Asking too much: Is salary history fair game?
There have long been good reasons to nix interview questions about current and past salary, from their potential to make a candidate uneasy to the case that they perpetuate pay discrimination, made convincingly by the National Women’s Law Center and many others.
The newest reason is arguably the most convincing: It’s increasingly becoming illegal. Since 2016, salary history questions have been subject to bans in six states, six U.S. cities, and Puerto Rico. The largest yet went into effect on Jan. 1, prohibiting every employer in California from seeking or using pay history to determine compensation.
To find out if your jurisdiction has restrictions on salary history queries, check this list maintained by HR Dive, and be sure to bookmark it: It will be updated regularly to reflect the latest developments. The list also links to briefings detailing the particulars of each ban, which can vary widely. For instance, some laws (like New Jersey’s) apply only to government employers; others contain extras, like New York City’s prohibition against researching pay history through public records.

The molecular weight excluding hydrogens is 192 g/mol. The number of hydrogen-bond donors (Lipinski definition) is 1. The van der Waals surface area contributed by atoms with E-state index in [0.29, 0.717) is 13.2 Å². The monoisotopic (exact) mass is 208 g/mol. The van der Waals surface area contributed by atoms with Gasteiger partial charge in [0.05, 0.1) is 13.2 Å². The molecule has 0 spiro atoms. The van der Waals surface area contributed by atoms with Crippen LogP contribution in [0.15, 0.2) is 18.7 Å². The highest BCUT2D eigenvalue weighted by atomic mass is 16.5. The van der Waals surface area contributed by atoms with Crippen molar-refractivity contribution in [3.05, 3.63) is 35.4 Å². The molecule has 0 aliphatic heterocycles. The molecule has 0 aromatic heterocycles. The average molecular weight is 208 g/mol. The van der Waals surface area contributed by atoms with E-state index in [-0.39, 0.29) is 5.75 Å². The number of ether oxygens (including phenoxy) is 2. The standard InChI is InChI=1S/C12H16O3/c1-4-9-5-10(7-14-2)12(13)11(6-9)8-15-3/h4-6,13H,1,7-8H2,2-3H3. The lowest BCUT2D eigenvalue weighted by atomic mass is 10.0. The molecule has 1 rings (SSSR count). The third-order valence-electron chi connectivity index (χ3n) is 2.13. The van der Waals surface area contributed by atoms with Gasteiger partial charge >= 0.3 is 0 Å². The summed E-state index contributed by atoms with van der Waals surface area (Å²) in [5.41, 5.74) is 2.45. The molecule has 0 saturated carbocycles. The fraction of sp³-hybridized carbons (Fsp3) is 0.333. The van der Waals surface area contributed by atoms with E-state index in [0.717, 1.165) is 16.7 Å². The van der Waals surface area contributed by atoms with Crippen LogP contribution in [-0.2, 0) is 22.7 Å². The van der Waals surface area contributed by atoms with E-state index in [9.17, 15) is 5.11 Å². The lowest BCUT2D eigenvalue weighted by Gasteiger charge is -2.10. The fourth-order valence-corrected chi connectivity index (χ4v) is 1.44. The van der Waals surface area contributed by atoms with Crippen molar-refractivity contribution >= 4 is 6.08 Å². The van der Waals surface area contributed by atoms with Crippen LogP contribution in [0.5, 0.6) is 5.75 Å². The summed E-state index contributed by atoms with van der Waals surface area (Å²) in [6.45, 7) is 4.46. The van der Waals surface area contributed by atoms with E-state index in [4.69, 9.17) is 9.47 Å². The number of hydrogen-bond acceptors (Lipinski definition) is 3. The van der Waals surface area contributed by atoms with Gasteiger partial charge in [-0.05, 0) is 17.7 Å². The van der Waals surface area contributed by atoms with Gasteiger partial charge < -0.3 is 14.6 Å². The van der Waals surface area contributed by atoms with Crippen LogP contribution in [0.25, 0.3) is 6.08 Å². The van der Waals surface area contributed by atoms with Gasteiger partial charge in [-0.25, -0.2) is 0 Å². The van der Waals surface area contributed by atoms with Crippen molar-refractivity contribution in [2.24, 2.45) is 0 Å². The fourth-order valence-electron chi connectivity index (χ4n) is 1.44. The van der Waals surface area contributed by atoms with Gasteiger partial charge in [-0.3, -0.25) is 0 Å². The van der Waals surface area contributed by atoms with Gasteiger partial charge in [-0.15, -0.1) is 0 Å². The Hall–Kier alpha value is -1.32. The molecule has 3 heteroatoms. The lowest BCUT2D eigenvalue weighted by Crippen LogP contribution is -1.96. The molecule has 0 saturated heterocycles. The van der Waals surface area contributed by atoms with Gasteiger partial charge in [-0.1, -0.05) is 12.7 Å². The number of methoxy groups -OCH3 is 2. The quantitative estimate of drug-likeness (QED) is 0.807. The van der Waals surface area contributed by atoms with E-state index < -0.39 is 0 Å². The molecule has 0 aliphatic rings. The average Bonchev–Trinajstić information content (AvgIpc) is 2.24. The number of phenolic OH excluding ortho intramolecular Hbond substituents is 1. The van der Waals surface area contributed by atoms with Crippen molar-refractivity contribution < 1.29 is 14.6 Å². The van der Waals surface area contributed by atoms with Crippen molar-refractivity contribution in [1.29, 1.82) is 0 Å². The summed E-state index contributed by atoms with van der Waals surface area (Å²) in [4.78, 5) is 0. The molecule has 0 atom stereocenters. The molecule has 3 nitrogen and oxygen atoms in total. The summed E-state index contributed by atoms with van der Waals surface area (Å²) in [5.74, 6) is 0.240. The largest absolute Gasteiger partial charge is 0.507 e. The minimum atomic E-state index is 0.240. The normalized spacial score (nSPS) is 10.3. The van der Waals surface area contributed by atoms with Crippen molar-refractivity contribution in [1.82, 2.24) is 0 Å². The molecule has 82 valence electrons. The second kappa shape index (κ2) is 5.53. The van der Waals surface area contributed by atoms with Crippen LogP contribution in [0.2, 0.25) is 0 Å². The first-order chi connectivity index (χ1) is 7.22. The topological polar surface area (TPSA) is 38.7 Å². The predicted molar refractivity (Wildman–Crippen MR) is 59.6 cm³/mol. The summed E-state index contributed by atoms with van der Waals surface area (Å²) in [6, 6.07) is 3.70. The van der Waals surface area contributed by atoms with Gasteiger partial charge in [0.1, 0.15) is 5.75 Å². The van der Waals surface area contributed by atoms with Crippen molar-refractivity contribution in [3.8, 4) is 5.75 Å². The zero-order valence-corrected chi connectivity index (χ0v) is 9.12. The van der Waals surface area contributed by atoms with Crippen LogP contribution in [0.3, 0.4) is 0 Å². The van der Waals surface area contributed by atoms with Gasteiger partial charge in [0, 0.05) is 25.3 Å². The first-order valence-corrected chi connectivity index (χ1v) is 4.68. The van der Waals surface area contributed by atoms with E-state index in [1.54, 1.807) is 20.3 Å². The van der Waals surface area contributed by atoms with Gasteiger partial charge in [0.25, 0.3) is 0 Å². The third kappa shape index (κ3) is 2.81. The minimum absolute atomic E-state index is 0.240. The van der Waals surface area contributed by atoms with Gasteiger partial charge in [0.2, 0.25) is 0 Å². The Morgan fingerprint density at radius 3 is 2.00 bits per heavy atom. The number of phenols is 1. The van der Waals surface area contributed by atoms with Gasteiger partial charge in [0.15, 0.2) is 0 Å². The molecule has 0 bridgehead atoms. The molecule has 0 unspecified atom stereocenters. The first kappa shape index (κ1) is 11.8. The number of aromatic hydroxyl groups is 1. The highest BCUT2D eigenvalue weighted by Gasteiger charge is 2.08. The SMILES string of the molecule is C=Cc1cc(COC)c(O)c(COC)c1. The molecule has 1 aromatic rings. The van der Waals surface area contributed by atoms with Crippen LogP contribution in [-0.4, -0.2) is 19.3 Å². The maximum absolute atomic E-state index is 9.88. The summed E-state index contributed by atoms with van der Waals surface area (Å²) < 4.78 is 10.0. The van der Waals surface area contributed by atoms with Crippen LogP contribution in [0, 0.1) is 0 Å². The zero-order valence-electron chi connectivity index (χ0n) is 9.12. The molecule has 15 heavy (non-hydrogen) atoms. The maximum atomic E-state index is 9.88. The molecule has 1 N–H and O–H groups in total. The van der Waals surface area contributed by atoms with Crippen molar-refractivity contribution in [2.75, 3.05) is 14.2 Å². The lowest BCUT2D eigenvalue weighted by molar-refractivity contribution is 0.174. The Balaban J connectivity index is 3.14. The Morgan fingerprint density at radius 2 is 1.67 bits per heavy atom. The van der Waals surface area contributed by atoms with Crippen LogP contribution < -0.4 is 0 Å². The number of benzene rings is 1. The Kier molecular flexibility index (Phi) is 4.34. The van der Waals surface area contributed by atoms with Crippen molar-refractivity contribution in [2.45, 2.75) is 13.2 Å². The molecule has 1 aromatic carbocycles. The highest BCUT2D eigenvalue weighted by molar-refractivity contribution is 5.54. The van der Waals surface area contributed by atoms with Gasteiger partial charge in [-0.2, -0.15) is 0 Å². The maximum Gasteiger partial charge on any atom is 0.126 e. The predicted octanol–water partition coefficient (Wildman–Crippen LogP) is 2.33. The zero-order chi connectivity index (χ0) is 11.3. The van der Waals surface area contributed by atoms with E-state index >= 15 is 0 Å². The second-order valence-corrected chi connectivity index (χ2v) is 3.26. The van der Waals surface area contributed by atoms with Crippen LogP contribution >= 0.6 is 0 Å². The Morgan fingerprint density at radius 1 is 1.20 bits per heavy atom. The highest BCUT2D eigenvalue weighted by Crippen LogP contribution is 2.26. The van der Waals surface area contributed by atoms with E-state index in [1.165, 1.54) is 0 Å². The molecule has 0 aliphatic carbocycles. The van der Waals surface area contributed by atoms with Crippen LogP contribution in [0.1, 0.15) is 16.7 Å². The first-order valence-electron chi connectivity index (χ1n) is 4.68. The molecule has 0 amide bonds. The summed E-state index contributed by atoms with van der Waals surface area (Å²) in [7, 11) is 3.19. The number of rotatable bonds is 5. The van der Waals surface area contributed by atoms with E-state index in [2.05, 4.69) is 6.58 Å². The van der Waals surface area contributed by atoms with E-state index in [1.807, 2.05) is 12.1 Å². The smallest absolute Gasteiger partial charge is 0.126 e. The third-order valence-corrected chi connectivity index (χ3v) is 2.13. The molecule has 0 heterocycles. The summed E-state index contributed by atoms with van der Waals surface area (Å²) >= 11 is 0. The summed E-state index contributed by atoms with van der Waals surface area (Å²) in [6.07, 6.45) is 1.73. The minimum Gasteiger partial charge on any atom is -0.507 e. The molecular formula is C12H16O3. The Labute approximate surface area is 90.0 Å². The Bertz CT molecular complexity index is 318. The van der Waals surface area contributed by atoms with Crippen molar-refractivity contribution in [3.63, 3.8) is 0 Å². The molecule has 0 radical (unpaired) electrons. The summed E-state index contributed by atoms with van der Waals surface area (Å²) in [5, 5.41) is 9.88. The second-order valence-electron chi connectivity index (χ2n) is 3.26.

As it’s gained traction in legislatures across the country, a number of thinkers in HR and nonprofits have been writing about this topic and tracking developments. Among the most useful resources so far:
A story detailing some of the country’s more prominent salary history legislation, written by attorney and pay equity expert Cheryl Pinarchick.
Jurisdiction-specific articles on new salary ban legislation from The Society for Human Resource Management (SHRM), including an FAQ for those in California, a guide to the Massachusetts Equal Pay Act, and briefings on bans in Delaware and Oregon.
The SHRM’s in-depth story considering the ban’s effect on salary negotiations, with commentary from a range of HR pros and steps to consider taking in your own organization.
A compelling list of reasons why nonprofits should “abolish” the pay history question (including the point that it punishes anyone who puts mission over money), delivered with typical candor by speaker, blogger, and nonprofit CEO Vu Le.
Marc Schultz is communications editor at Work for Good.